Revere Advanced Point Count-Blackjack Card Counting System

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The Revere Advanced Point Count (RAPC) system is one of the most complex  counting systems ever developed.  It is another brainchild of Lawrence Revere, along with his co-developer, Julian Braun.

It is an advanced level four system, meaning it has a large index range (-4, -3, -2, -1, 0, +1 +2, +3, +4) to keep track of cards.  You can see that means there are 9 possible values to account for, however, another tricky point with this system is that +1 and -2 are not assigned to any cards.

Revere developed this between 1971 and 1974, however, probably because of it’s complexity, it is considered obsolete and rarely used.  It is the only card counting system with a perfect 100% betting correlation.  This means this system can accurately predict a good betting situation.  So, why would it become obsolete?  Because, fortunately there are other, simpler systems (i.e. Revere Point Count and Wong Halves} that will give you a 99% betting correlation.

Only the most advanced or professional player would require a betting system to have a higher betting correlation than perhaps 96%, to consider a blackjack session successful. There are plenty of level one and level two systems (Easy OPP, Hi-Lo) that, if used correctly, will make an evening of blackjack quite profitable.

How it works

There are 9 card values, mentioned earlier, and the count will start at 0 and will continue until there is a shuffle, where you again start the count at 0.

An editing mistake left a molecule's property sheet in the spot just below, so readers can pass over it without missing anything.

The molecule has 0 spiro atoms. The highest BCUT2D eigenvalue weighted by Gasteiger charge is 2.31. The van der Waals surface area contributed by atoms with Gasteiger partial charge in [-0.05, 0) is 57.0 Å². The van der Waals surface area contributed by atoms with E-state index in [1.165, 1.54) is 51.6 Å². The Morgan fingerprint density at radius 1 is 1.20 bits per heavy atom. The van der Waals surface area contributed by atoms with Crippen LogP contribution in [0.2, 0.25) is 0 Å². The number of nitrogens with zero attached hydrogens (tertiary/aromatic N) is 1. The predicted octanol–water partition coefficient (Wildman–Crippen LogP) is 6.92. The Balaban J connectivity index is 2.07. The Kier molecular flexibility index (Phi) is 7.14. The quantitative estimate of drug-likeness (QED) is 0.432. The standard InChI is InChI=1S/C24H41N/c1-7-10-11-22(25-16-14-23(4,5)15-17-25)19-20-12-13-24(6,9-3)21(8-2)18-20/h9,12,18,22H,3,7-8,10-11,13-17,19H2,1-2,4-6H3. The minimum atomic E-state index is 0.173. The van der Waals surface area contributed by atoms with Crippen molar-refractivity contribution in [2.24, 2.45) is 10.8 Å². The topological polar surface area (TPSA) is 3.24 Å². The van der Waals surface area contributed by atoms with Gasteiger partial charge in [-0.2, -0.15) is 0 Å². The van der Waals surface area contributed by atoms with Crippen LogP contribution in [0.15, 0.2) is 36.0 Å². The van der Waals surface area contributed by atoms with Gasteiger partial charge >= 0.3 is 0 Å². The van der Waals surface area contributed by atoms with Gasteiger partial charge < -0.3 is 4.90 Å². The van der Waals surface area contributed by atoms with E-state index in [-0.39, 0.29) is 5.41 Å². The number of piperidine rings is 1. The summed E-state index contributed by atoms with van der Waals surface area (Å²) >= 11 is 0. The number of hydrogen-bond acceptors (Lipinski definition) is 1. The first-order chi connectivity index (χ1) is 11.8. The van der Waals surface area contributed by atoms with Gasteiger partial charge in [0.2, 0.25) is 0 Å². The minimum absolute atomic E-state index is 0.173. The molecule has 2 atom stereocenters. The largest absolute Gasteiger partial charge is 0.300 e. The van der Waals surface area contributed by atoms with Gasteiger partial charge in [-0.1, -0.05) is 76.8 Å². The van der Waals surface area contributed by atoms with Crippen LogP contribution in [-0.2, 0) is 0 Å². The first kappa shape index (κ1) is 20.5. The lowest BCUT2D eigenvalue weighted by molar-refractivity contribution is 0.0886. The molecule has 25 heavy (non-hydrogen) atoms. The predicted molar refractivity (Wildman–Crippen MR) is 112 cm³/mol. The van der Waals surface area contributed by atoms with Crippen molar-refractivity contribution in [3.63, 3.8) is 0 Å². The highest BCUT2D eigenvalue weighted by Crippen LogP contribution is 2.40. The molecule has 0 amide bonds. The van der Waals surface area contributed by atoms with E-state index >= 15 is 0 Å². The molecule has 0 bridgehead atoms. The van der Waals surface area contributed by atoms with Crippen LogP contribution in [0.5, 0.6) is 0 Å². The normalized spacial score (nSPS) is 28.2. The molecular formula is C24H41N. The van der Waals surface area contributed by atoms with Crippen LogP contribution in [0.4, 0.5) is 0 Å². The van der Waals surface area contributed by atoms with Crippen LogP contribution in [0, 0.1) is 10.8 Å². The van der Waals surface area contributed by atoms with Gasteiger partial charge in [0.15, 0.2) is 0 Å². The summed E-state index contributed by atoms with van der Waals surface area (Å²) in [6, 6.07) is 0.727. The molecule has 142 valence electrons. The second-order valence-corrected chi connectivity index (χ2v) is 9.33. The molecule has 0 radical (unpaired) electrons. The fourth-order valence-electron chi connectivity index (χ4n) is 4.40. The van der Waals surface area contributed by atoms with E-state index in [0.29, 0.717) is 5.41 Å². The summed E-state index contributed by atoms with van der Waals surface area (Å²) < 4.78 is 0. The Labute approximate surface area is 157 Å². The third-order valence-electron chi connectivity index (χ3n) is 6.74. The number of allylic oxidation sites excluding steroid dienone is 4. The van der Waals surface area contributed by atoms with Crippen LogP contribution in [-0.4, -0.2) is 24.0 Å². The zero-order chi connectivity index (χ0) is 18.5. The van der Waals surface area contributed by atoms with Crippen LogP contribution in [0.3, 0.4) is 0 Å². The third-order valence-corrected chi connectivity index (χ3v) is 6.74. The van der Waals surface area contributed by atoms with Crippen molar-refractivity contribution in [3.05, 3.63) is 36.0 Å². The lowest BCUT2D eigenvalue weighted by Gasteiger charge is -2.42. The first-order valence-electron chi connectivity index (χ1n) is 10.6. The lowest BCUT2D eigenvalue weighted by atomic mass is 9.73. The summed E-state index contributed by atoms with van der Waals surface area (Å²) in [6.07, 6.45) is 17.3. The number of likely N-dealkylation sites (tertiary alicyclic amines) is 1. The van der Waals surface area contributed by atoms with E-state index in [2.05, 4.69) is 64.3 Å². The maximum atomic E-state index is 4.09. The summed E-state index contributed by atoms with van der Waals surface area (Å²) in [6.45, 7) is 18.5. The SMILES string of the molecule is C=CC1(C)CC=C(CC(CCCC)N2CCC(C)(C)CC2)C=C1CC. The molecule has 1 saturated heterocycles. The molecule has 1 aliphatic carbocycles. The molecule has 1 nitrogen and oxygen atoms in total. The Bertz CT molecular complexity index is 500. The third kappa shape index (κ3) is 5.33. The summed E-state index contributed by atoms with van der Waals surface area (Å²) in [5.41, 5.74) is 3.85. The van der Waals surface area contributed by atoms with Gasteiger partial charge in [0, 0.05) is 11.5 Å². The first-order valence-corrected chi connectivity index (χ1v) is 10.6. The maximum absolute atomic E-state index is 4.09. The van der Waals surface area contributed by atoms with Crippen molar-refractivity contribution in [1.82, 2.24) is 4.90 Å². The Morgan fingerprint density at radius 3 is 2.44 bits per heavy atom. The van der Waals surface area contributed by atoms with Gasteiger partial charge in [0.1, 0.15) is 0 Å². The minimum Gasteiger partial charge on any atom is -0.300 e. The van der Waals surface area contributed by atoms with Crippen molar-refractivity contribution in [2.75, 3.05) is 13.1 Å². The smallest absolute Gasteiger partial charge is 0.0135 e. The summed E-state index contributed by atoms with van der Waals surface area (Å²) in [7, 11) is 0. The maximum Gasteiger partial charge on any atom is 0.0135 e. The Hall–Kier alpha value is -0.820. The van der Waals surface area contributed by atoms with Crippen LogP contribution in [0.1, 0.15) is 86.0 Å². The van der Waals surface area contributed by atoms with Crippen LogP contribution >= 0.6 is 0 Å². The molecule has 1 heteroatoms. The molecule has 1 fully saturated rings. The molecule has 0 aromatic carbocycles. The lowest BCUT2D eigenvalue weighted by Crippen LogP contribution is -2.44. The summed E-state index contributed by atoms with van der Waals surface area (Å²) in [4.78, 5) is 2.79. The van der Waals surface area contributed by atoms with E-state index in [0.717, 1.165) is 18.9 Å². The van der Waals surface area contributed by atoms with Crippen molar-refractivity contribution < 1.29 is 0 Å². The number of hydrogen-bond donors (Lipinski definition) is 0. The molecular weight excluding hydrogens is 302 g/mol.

It is a balanced system, meaning if you were to count down a deck, you would start and end at zero. Because of this, you have to convert the running count total into a true count.  Fortunately, you won’t need to keep track of aces on the side, because they are accounted for in the card values.

The true count is determined by dividing the running count by the estimate of decks remaining in the shoe.  While it’s not difficult to figure out, it adds an additional step to the process.  The hardest part of that is making an educated guess as to how many decks are left in the shoe.  As you play more, you’ll be able to judge that better.

The card value chart is:

+2 +3+3+4+3 +20-1 -3-3-3-3 -4

As with all counting systems, the higher the count, the more you should bet.  As the cards are dealt, you assign the above appropriate values to the card and keep a running total count.  You then convert that running count to the true count and make your next bet based on that true count being positive or negative.

Sizing your bets

Ideally, sizing your bet should be done by whatever method fits your individual playing style.  Because you know the betting correlation with this system is 100%, you want to make sure you’re increasing your bets as much as possible without drawing attention to yourself. If you use a bet sizing system, you will minimize losses and maximize wins, and hopefully hide the fact that you are counting cards.

Final Thoughts

The Revere Advanced Point Count system is arguably one of the most accurate systems available, but rarely used because it’s difficult to learn. Most players will admit that the difference in accuracy is not worth the effort to learn it.  If you want a system developed by Revere, check out his Revere Point Count or Revere Advanced Plus-Minus, for simpler and quite effective systems. The RAPC is for extremely advanced counters.

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